A second underlying point of view here, conceptually the same as par runs in Total Baseball, is a focus on team or player performance above or below the league average. As Pete Palmer was the first to stress, teams win or lose games not, say, because their team batting average is .270, but because their team batting average is better or worse than the other teams’ batting averages. Here we will be considering only the numBer of hits yielded, above or below the “expected” or league average value. Expressed as a formula, for a pitcher- or team-season, this value is calculated as:
Hits Prevented =
Lg. BABIP x (3 x IP – K + H – HR) + HR – H
where Lg. BABIP =
(Lg.H – Lg.HR) (3 x Lg.IP – Lg.K + Lg.H – Lg.HR)
Hits Prevented will be positive whenever the defense is more effective than average (whether because of superiority in fielding, in pitching, in home park effect, or in luck) and will be negative for weaker than average performance. The sum of Hits Prevented
over all the pitchers or teams in a league will be zero. (This formula differs a bit from McCracken’s, but not in any way that affects the conclusions.)
Finally, the scope of these studies was the 11 seasons from 1991 to 2001, including the strike season of 1994. These seasons provided 10 consecutive-season comparisons.
To begin with, the question of whether the pitchers themselves have any effect on BABIP was reexamined. There were 945 instances in which an individual pitcher worked a total of 200 innings in consecutive seasons, all for the same club (the 945 were identified by hand, almost certainly yielding an undercount, but an unbiased one). The r of Hits Prevented over these 945 paired pitcher seasons is .162, so pitchers do have a statistically significant effect on BABIP. However as a practical matter that effect is very small. Squaring r yields the predictability of Hits Prevented in year 2, given the result in year 1, as a value of .026 or 2.6%.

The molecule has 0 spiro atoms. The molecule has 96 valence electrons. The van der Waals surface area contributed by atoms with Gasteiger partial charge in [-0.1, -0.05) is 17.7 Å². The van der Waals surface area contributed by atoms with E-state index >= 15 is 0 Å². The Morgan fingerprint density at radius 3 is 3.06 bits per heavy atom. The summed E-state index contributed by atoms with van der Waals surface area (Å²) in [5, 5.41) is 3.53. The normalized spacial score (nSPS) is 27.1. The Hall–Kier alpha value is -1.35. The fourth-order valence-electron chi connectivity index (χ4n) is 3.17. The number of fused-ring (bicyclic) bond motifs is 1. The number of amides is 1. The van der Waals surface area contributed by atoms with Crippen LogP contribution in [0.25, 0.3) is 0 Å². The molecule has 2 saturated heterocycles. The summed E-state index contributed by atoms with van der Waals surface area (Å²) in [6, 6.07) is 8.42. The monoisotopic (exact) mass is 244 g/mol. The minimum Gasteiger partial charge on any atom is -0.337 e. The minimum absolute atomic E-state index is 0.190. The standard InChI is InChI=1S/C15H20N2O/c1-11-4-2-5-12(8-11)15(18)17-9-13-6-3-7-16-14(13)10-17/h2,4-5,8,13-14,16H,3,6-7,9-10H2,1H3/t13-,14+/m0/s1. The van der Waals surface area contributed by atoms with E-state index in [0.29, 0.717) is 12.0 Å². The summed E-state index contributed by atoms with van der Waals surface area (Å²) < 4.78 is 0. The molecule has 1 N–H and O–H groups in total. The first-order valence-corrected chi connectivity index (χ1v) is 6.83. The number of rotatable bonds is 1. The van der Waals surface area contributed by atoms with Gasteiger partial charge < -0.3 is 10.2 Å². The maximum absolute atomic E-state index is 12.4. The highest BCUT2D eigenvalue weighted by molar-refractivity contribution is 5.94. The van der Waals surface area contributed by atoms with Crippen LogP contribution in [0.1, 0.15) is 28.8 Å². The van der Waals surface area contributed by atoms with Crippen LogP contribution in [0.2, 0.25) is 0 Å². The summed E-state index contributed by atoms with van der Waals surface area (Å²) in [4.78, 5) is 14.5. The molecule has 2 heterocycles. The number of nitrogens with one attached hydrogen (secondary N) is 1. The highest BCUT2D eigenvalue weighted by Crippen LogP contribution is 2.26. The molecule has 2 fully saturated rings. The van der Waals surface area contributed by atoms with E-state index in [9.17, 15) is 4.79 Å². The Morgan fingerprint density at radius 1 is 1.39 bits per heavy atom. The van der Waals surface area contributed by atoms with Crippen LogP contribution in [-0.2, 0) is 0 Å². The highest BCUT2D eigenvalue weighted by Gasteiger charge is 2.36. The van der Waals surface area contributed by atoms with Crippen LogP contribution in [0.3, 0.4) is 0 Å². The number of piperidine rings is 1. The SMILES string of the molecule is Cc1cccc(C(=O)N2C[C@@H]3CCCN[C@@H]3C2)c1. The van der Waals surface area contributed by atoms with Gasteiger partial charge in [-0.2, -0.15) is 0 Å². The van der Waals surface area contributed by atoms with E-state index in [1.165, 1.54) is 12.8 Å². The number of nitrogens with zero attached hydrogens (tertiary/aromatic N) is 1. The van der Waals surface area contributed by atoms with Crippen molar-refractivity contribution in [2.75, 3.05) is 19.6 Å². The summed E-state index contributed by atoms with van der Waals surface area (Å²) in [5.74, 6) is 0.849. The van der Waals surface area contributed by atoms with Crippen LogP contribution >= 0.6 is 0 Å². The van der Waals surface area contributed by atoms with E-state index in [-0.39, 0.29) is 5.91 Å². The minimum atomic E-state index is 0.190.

Hits Prevented can be compared for consecutive team-seasons as well as for consecutive individual pitcher seasons. There are exactly 308 such comparisons for these seven consecutive seasons. The r over these 308 paired team-seasons is .369, considerably higher than pitcher-seasons, especially when r is squared to yield a 13.6% predictability. So the persistence of Hits Prevented from one season to the next is about five times greater for teams than for individual pitchers. I have shown directly that this increased team persistence is not caused by the individual pitchers. And turnover in pitching staffs is rather high anyway. It seems reasonable to attribute the much higher persistence of team Hits Prevented to a less variable influence on BABIP, the skill of the fielders.
Park effects also play an important role. For example, removing the most extreme park effect, the Rockies’ eight comparisons, yields r = .323, or a 10.5% predictability, for the remaining 299 cases. Also the consecutive team-season correlation for park effects has a relatively large r of .535 (307 cases, excluding the Astros move).
Then could the park effect account for all of the season-to-season persistence of team BABIP? The STATS Major League Handbook has presented complete home/away team statistics for the last decade. So these calculations were repeated for 1992-2001 away data only, excluding 1995, which for various reasons was not available. The r for the resulting 199 away-team BABIP persistence was .300, a 9.0% predictability.